Theodore Decker (Oakes Fegley, Ansel Elgort) was 13 years old when his mother was killed in a bombing at the Metropolitan Museum of Art in New York. The tragedy changes the course of his life, sending him on a stirring odyssey of grief and guilt, reinvention and redemption, and even love. Through it all, he holds on to one tangible piece of hope from that terrible day — a painting of a tiny bird chained to its perch.
Plot: A boy in New York is taken in by a wealthy Upper East Side family after his mother is killed in a bombing at the Metropolitan Museum of Art.
Director: John Crowley
Aspect Ratio: 1.85.1
Runtime: 149 min
Rotten Tomatoes Consensus: A beautifully filmed yet mostly inert, The Goldfinch mishandles its source material, flattening a complex narrative into a largely un-involving disappointment.
“An emotionally moving film, even with its obvious flaws.”
Thirteen-year-old Theodore Decker’s mother is killed in a bombing at the Metropolitan Museum of Art in New York City. In the aftermath of the bombing, Theo takes a painting, The Goldfinch, one of the few remaining paintings by Carel Fabritius and hides it at his apartment. Theo is then placed with the Barbours, the family of his estranged friend Andy, who he reconnects with and becomes close to his mother, Samantha Barbour.
After Samantha finds an engraved ring in Theo’s possession, he goes to visit the shop where it came from, Hobart & Blackwell. The shop is run by James “Hobie” Hobart, whose deceased partner Welton “Welty” Blackwell died in the bombing and gave Theo the ring to return. Theo begins to settle into life with the Barbours and is invited to go on vacation with them as Andy is hinting that his parents are considering adopting him. Before they can, Theo’s estranged and alcoholic father, Larry, newly detoxed, and his girlfriend Xandra arrive to reclaim Theo and relocate him to Las Vegas.
From there, Theo makes a friend, Boris, a Ukrainian immigrant whose father is physically abusive. Boris, who has also lost his mother, introduces Theo to drugs and alcohol. Theo’s father, sliding further into alcoholism and gambling unfortunately dies in a car accident in the midst of everything. Terrified that Xandra will place him in foster care, Theo decides to return to Hobie in New York, who allows him to live with him.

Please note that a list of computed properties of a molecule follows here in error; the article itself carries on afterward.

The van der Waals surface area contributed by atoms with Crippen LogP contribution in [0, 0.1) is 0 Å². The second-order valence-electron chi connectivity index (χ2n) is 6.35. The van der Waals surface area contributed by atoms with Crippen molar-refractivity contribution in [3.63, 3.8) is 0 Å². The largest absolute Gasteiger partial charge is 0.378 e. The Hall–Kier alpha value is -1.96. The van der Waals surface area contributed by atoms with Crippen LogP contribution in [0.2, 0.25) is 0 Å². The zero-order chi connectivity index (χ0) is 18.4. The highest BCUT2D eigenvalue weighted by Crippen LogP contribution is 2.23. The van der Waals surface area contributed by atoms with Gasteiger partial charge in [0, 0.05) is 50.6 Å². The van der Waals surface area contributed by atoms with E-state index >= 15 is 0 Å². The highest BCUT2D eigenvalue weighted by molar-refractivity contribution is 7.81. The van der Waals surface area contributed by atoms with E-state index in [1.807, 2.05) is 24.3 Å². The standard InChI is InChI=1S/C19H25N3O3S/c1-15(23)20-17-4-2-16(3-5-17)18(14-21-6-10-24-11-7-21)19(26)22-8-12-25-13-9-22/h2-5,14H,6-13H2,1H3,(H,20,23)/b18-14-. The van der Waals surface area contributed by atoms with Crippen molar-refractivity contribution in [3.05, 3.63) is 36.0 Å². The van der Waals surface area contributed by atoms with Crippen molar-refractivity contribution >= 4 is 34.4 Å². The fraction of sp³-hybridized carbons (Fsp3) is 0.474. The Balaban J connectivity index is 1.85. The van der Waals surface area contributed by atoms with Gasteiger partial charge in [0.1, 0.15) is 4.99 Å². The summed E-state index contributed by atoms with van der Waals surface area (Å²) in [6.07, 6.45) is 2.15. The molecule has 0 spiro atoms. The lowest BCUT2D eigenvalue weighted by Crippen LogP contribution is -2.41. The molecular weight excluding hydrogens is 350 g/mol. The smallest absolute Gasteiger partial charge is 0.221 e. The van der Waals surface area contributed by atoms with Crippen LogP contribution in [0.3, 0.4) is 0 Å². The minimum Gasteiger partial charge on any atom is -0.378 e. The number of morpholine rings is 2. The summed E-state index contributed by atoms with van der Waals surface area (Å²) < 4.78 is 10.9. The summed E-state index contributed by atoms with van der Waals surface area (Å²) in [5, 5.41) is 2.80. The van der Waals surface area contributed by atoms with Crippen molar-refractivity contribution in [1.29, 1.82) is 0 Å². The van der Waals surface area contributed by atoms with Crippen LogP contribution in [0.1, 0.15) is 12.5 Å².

Eight years after Theo returns to New York City, he runs into Platt, Andy’s older brother. Platt informs Theo that his father was bipolar and that he and Andy were killed in a boating accident during one of his episodes. Theo goes to visit the now sickly Mrs. Barbour and reconnects with the family.
What happens next? You will need to watch the movie to watch it unfold.
Let me start out by acknowledging that The Goldfinch was one of this year’s highly anticipated movies for me — not because I read the book, but because of the masterfully crafted trailer. Before I saw this in theaters, I thought it would be put up for nominations when awards season arrived and it even had the potential of becoming, dare I say, a masterpiece. Unfortunately it wasn’t, and I’m going to have a hard time trying to explain my thoughts on it because I can’t seem to put my finger on the problem.
The acting from the talented cast (Oakes Fegley, Ansel Elgort, Nicole Kidman, Jeffrey Wright & more) was well above par, the score was beautiful and the cinematography was picture perfect — it’s literally a work of art. So what’s wrong? Where am I going with this? I found myself slightly-bored more times than I’d like to admit because, at moments, the movie began to stall in some form or another. I can’t explain it, everything on paper should read masterpiece because all the pieces are there, but I felt disconnected from the characters at times — I wish I could explain it better… it would hold strong and then fade away, come back and then leave again.
While it may seem like I’m here to completely bury this movie, The Goldfinch was still emotional, touching and moving — but when it disconnected, it drew me out of the film. It was a very strange play of ‘tug of war.’ I’m not sure if it needed to be 20 minutes less to cut the fat I can’t locate, or if certain moments needed to be drawn out to have the viewer stay connected to the characters. This movie isn’t a masterpiece by any means, but it’s still worth your time because this two and half hour movie has plenty of moments that shine. It’s nowhere near as bad as the critical reviews are making out to be and you’ll see that in the audience’s reviews because plenty of people loved it and a lot of people, like myself, found themselves in the middle. You will see this in comparison literally by the numbers — critically it’s at 23%, while audience has it at 72%.
I recommend that you watch this and find out for yourself — like I said above, I believe it’s worth your time.
It’s already December 2nd and Black Friday just ended days ago, so it’s probably not on your mind or agenda to pick up a new movie at full price. I can’t give you straight answer, so The Goldfinch will land somewhere in the middle when it comes to a recommendation from me — while it definitely can hold a spot on your shelf, it may be better to rent and see if you’d ever be interested in watching it again, you could really love it or be completely indifferent about it. If you are interested, make sure you grab it at your local retailer when it releases on Blu-ray and DVD tomorrow, December 3rd.
Did you catch The Goldfinch in the theater? Were you a fan of this movie? Will you be picking it up to own? Let me know what you think in the comments below.
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